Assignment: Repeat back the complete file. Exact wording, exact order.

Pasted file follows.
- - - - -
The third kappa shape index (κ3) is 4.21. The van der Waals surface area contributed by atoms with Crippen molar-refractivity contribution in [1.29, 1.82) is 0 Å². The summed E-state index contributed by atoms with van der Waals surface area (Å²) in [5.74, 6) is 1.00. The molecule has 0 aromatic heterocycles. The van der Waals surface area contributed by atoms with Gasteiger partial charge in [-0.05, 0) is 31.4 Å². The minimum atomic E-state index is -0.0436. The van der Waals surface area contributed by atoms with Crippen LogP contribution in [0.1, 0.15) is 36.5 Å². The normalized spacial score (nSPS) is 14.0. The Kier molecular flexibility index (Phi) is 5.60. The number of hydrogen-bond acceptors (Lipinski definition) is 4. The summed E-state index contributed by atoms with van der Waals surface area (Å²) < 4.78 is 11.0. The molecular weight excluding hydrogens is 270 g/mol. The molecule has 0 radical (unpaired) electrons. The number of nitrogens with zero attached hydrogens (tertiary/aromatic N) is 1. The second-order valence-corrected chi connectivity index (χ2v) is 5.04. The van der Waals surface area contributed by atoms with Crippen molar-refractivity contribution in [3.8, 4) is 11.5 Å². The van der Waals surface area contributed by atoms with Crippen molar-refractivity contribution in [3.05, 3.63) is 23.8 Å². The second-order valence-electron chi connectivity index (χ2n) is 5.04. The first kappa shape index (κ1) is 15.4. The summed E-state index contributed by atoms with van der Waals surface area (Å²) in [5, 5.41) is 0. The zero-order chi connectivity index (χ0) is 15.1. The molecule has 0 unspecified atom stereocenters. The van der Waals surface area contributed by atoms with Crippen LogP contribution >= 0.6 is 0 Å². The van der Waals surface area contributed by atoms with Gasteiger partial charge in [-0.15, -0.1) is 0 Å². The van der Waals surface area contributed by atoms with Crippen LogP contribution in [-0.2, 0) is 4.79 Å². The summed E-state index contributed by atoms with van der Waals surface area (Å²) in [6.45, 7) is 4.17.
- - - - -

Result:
The third kappa shape index (κ3) is 4.21. The van der Waals surface area contributed by atoms with Crippen molar-refractivity contribution in [1.29, 1.82) is 0 Å². The summed E-state index contributed by atoms with van der Waals surface area (Å²) in [5.74, 6) is 1.00. The molecule has 0 aromatic heterocycles. The van der Waals surface area contributed by atoms with Gasteiger partial charge in [-0.05, 0) is 31.4 Å². The minimum atomic E-state index is -0.0436. The van der Waals surface area contributed by atoms with Crippen LogP contribution in [0.1, 0.15) is 36.5 Å². The normalized spacial score (nSPS) is 14.0. The Kier molecular flexibility index (Phi) is 5.60. The number of hydrogen-bond acceptors (Lipinski definition) is 4. The summed E-state index contributed by atoms with van der Waals surface area (Å²) < 4.78 is 11.0. The molecular weight excluding hydrogens is 270 g/mol. The molecule has 0 radical (unpaired) electrons. The number of nitrogens with zero attached hydrogens (tertiary/aromatic N) is 1. The second-order valence-corrected chi connectivity index (χ2v) is 5.04. The van der Waals surface area contributed by atoms with Crippen molar-refractivity contribution in [3.8, 4) is 11.5 Å². The van der Waals surface area contributed by atoms with Crippen molar-refractivity contribution in [3.05, 3.63) is 23.8 Å². The second-order valence-electron chi connectivity index (χ2n) is 5.04. The first kappa shape index (κ1) is 15.4. The summed E-state index contributed by atoms with van der Waals surface area (Å²) in [5, 5.41) is 0. The zero-order chi connectivity index (χ0) is 15.1. The molecule has 0 unspecified atom stereocenters. The van der Waals surface area contributed by atoms with Crippen LogP contribution >= 0.6 is 0 Å². The van der Waals surface area contributed by atoms with Gasteiger partial charge in [-0.15, -0.1) is 0 Å². The van der Waals surface area contributed by atoms with Crippen LogP contribution in [-0.2, 0) is 4.79 Å². The summed E-state index contributed by atoms with van der Waals surface area (Å²) in [6.45, 7) is 4.17.